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TechWizard 03-03-2016 04:26 AM

FBI vs. Apple What Do You Think?
 
It's the huge headline FBI versus Apple. In fact everyone is joining in, Microsoft, Google, and many more are supporting Apple.

http://techcrunch.com/2016/03/01/her...-hearing-live/

Was yesterday's connection to watching the Live Judiciary commitee with links to the time line so you can get caught up and more...

The big question, should Apple have to unlock the dead terrorist's iPhone for the FBI?

Should Apple put a backdoor into the iPhone so the FBI can get in without problems in the future?

These are the two big questions that I see, are they the correct ones?

My personal take according to these two questions?

Why wouldn't Apple voluntarily unlock the iPhone of someone who is deceased that committed such an act that has been linked to terrorism as well?

Should Apple put a back door into their program? Not just no but Hell No!

Though I do refer back to question one. I don't see why they resist unlocking the phone.

So what are your thoughts and feelings about it and why?

ScriptMan 03-03-2016 05:18 AM

If I were a Federal judge the CEO would be in jail for contempt and the stock holders would pay a fine of 1 BILLION per day until the company complied.

Apple the preferred phone of Terrorists everywhere.

While Apple likes to think they are above the law their rights are no better than mine and if I refused my butt would be in jail.

TechWizard 03-03-2016 08:28 AM

Quote:

Originally Posted by ScriptMan (Post 2232799)
If I were a Federal judge the CEO would be in jail for contempt and the stock holders would pay a fine of 1 BILLION per day until the company complied.

Apple the preferred phone of Terrorists everywhere.

While Apple likes to think they are above the law their rights are no better than mine and if I refused my butt would be in jail.

You have an EXCELLENT point! Personally I am seeing Apple's refusal to unlock a dead person's phone after it has been verified there are terrorist ties Apple taking an opportunity to do no more than create a Publicity Stunt that benefits Apple. If that very thing was not mentioned verbatim behind closed doors would surprise me.

The backdoor on the other hand IS completely wrong. This is also the part that other companies are standing behind them on.

ScriptMan 03-03-2016 09:18 AM

Quote:

The backdoor on the other hand IS completely wrong. This is also the part that other companies are standing behind them on.
I completely agree that building a back door and handing it over is completely wrong.

No agency should ever be able to do that at will. Apple only should when a valid court order is presented.

Dan Williamson 03-03-2016 01:35 PM

Where does it end though? I think we can all agree that we should be against terrorism and that companies should do their bit when terrorists use their products.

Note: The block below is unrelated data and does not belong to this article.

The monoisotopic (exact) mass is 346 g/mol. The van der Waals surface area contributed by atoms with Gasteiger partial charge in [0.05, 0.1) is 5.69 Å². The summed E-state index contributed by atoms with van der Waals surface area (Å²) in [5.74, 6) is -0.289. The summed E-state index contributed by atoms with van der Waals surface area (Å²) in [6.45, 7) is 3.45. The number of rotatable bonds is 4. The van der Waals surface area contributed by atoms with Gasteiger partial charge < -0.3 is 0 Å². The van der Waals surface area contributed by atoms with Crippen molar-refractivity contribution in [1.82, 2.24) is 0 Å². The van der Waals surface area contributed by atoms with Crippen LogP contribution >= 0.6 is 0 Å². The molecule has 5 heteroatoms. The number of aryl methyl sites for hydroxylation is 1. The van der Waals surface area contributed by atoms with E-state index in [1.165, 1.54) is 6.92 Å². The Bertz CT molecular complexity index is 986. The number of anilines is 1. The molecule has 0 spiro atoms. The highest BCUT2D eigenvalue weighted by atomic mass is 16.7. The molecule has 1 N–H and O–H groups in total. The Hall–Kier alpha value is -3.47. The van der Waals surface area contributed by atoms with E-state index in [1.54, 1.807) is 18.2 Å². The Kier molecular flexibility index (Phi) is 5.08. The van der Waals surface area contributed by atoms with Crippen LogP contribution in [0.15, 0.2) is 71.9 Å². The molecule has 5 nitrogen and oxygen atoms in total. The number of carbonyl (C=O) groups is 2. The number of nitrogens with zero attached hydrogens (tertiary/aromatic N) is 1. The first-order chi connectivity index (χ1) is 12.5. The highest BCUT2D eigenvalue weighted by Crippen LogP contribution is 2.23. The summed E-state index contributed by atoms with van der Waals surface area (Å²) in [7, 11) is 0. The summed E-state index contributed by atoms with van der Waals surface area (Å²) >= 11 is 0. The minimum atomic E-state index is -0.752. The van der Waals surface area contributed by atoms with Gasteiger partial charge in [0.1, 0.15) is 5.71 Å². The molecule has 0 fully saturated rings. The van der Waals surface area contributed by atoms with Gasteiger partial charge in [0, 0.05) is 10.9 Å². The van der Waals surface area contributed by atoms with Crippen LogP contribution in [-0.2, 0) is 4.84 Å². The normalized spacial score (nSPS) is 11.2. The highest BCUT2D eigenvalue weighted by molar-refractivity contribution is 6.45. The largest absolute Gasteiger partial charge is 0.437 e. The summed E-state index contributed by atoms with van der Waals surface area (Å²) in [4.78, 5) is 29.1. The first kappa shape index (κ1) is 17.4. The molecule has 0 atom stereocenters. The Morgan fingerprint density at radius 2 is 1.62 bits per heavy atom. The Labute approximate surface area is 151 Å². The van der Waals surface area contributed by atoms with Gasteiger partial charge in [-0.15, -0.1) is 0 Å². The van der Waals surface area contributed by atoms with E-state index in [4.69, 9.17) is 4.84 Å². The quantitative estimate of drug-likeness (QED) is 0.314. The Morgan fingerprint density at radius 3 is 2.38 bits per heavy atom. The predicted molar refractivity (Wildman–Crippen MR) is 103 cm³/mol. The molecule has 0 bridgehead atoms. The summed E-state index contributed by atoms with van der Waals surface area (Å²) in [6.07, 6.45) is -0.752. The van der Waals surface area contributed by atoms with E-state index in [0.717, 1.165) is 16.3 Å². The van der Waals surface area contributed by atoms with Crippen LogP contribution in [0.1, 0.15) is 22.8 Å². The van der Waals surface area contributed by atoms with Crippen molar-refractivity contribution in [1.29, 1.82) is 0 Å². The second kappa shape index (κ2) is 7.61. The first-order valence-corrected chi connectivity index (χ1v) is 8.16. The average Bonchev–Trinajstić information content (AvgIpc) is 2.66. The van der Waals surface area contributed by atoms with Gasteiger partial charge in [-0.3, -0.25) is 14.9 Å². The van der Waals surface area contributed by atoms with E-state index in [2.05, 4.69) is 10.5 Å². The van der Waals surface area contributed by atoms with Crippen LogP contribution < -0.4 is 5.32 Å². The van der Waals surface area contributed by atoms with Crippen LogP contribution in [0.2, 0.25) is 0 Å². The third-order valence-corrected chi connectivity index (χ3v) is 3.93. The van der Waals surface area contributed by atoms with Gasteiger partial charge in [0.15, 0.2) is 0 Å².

However, the FBI want to have a back door in all Apple products, and to be able to read them as they will - Mr. Snowdon would have a breakdown over this potential catastrophic breach of privacy.

Now I'm not even a privacy advocate, I simply couldn't care less personally, but it sets a precedent if we allow the US government to have an inside to all devices built by Apple, who watches the watchers and all that.

TechWizard 03-04-2016 05:27 AM

Quote:

Originally Posted by Dan Williamson (Post 2232819)
Where does it end though? I think we can all agree that we should be against terrorism and that companies should do their bit when terrorists use their products.

However, the FBI want to have a back door in all Apple products, and to be able to read them as they will - Mr. Snowdon would have a breakdown over this potential catastrophic breach of privacy.

Now I'm not even a privacy advocate, I simply couldn't care less personally, but it sets a precedent if we allow the US government to have an inside to all devices built by Apple, who watches the watchers and all that.

It is really a given that no company should be made to create a backdoor into their product for the convenience of any agency. That is creating a temptation to the Government and others that could and would not be resisted.

I agree with ScriptMan that everyone does have an obligation to assist in preventing crime protecting others etc...

Had the court ordered any other person or smaller company to comply and assist and they refused or failed to do so they would be in jail for contempt if nothing else. The topic of privacy is actually mute and non-existent since the owner is deceased any way.

Apple's refusal to open the single phone is not only a violation of law at this point it is also nothing more than a publicity stunt and a representation of how Apple puts their own views, profit and benefit before that of anyone else as they always have.


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